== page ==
Tags: Chlamydia

Chlamydia

Chlamydia trachomatis, Chlamydia psittaci, and Chlamydia pneumoniae are among the most prevalent microbial pathogens in humans worldwide. C trachomatis is responsible for a variety of sexually transmitted disease (STD) syndromes in both sexes. In addition, certain serotypes of C trachomatis are responsible for trachoma, the most common infectious cause of blindness in humans. C psittaci is a zoonotic pathogen associated with atypical pneumonia.

Chlamydia Trachomatis Infections

C trachomatis is associated with urethritis, proctitis, conjunctivitis, and arthritis in women and men; epididymitis in men; and mucopurulent cervicitis (MPC), acute salpingitis, bartholinitis, and the Fitz-Hugh and Curtis syndrome in women (Box 1). C trachomatis and Neisseria gonorrhoeae (see site) coinfections are common in women with MPC and men with urethritis. In men, C trachomatis is the most common etiologic agent of the nongonococcal (NGU) and postgonococcal urethritis (PGU) syndromes.

Mycoplasma Pneumoniae Infection & Disease

Infected humans are the only source of M pneumoniae organisms for transmission to new susceptible hosts. M pneumoniae is spread from one individual to another by respiratory droplets produced by coughing. Individuals at any age can be infected and develop disease, but those between the ages of 5 and 20 years are most often affected. M pneumoniae is a leading cause of pneumonia in school-aged children and young adults — especially those in military and college populations.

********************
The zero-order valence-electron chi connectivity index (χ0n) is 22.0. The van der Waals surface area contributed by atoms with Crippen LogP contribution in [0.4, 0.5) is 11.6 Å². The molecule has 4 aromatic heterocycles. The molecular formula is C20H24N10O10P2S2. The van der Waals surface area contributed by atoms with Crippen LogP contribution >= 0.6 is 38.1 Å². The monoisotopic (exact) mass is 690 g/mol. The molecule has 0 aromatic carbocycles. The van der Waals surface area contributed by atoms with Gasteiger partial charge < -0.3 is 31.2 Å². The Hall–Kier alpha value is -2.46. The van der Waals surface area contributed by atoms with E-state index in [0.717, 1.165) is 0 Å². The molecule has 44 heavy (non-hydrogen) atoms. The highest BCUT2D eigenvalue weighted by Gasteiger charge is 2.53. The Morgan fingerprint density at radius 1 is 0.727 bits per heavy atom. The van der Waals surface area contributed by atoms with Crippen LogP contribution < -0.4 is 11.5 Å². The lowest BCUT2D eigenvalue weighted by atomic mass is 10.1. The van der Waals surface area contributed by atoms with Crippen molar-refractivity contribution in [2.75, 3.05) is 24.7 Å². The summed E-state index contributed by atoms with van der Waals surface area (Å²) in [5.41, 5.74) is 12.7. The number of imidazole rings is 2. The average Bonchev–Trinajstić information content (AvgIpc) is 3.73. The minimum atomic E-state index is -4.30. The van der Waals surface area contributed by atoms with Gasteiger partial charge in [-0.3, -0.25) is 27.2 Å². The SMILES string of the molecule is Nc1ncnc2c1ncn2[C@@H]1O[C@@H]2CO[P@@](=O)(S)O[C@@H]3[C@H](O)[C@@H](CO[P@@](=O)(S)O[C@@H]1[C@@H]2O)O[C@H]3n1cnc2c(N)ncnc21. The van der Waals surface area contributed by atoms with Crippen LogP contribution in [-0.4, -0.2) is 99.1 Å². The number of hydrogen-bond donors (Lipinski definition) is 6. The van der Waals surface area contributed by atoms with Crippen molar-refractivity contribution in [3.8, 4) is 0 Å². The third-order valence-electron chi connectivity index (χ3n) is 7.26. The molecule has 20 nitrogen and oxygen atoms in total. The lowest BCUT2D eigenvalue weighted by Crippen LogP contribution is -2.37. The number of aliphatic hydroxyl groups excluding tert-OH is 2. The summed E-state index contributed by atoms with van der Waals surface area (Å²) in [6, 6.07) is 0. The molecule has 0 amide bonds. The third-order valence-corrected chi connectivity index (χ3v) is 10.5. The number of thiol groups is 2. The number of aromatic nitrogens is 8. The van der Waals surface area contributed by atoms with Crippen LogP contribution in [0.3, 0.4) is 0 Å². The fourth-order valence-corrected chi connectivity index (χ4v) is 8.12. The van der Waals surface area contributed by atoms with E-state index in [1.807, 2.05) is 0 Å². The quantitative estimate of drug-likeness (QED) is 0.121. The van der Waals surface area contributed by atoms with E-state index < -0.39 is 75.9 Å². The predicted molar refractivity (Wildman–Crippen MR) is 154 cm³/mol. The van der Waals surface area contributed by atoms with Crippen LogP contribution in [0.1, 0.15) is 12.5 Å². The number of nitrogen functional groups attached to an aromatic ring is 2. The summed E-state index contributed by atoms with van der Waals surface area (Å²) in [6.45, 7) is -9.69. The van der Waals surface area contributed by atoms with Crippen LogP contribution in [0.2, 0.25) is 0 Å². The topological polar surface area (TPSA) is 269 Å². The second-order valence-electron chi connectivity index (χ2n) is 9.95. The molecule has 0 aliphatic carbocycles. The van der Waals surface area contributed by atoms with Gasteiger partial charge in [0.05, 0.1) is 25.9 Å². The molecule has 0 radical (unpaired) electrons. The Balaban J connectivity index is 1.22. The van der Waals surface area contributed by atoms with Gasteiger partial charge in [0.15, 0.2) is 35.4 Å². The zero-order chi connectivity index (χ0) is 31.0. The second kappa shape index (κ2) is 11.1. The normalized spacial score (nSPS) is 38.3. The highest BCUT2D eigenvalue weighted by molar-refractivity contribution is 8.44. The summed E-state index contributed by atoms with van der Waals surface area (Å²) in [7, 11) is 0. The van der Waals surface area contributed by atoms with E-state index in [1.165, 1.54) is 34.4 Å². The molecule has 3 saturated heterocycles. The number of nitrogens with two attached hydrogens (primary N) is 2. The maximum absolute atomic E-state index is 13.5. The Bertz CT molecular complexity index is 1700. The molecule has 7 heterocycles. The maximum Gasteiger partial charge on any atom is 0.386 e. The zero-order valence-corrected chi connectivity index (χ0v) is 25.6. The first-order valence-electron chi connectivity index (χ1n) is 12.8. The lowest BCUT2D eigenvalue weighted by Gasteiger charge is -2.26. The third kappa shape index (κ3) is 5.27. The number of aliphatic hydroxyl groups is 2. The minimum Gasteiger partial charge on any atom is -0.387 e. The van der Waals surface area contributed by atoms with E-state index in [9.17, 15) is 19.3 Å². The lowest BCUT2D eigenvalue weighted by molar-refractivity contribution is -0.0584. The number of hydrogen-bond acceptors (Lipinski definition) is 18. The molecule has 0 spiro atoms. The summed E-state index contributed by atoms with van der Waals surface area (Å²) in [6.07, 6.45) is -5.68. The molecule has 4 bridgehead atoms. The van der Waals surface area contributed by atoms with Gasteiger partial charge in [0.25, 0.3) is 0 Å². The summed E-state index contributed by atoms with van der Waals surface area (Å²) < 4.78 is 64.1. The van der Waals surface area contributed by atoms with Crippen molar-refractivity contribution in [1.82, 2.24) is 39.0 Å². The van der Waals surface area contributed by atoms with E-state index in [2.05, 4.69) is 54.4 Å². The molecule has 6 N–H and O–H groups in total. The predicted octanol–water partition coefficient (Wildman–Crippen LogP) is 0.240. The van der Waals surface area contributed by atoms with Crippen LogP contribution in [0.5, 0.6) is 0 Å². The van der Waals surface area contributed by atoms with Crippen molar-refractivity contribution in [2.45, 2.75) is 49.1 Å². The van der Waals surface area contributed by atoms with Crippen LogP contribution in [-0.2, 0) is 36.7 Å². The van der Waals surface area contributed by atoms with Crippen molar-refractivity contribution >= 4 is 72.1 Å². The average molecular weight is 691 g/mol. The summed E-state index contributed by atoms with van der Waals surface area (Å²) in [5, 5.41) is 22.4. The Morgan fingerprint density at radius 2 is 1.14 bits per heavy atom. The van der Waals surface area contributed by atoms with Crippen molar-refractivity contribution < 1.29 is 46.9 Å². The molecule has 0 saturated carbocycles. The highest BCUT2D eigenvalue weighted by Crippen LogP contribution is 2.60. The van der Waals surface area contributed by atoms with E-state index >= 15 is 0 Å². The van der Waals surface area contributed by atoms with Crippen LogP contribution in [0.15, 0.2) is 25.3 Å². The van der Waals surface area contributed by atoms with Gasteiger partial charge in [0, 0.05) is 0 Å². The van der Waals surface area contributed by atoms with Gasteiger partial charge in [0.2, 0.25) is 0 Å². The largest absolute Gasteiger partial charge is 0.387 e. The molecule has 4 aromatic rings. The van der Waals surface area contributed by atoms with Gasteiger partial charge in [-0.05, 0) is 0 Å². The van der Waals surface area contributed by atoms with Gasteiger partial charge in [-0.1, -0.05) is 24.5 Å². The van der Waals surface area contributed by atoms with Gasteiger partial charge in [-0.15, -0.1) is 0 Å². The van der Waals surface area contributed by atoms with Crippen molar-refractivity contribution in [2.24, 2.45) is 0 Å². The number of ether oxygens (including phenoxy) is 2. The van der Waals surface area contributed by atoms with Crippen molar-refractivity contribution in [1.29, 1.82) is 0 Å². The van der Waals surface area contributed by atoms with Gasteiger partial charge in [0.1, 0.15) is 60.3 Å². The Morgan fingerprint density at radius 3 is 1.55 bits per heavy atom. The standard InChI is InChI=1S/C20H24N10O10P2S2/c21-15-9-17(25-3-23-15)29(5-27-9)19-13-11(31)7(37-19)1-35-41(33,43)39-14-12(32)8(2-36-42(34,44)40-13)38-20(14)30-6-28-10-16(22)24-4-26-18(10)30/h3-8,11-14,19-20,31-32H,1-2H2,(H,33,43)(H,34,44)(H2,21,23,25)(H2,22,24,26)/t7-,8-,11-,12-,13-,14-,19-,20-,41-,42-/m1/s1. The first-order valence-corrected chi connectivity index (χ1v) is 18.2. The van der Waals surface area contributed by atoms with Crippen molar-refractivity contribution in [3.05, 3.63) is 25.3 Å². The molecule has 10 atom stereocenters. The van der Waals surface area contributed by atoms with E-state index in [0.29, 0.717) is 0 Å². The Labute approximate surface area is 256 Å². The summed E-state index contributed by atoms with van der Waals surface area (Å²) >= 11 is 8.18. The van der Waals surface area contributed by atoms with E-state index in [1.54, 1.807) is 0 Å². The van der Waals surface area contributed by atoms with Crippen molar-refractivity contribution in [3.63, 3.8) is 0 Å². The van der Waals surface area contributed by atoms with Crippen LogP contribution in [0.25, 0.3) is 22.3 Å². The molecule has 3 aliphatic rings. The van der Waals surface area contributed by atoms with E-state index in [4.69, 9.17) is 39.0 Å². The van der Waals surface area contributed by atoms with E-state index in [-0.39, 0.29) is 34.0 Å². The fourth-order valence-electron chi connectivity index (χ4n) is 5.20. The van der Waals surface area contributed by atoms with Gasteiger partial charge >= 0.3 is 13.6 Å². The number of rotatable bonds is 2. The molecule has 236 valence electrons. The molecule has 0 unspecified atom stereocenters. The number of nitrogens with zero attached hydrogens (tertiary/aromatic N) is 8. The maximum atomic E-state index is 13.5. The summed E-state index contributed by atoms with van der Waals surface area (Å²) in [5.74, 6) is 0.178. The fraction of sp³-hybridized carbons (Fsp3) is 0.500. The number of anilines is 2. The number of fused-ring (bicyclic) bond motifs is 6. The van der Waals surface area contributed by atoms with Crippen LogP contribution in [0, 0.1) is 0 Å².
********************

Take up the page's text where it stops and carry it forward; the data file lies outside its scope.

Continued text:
Important Anaerobes: Clinical Syndromes

Box 1 summarizes different clinical syndromes associated with anaerobic bacteria. The sections that follow describe the various syndromes, including clinical findings. For some syndromes, specific diagnosis and treatment information is included as well.

Neisseria Meningitidis

N meningitidis is found only in humans and is a member of the normal oropharyngeal flora in 5-15% of healthy adults and children. In crowded or closed populations such as in boarding schools or military camps, higher carriage rates are observed.

Neisseria Gonorrhoeae & Neisseria Meningitidis

Neisseria gonorrhoeae was first described by Albert Neisser in 1879, in the ocular discharge and exudate from newborn infants with conjunctivitis. Descriptions of a condition resembling the disease gonorrhea can be found in the written record as early as 130 AD, when Galen created a descriptor for the malady by using the Greek words gonos (seed) and rhoea (flow) to characterize what was believed to be the morbid loss of semen.

Pneumonia

This section focuses on the clinical findings, diagnosis, and treatment of pneumococcal pneumonia. Bacteremia, progressive respiratory failure, and hemodynamic instability (ie, septic shock) are the most severe complications of pneumococcal pneumonia. As noted above, patients with either anatomic or functional asplenia are at particularly high risk for sepsis. Spread of infection via either contiguous extension or hematogenous routes constitutes the basis of extrapulmonary complications.

Hantaviruses

Hantaviruses are members of the bunyavirus group, which is the largest family of viruses and contains several human pathogens including California encephalitis virus (see site). The hantavirus group was first recognized as causing hemorrhagic fevers with renal failure in Asia and Eastern Europe but became much more prominent in the United States when the hantavirus pulmonary syndrome was described in the United States. Hantaviruses have been found throughout the world in a variety of rodents and other species.

Adenoviruses: Clinical Syndromes

Adenoviruses cause primary infection in children and, less commonly, adults. Reactivation of virus occurs in immunocompromised children and adults. Several distinct clinical syndromes are associated with adenovirus infection (Box 1). Acute pharyngitis is usually nonexudative but is associated with fever.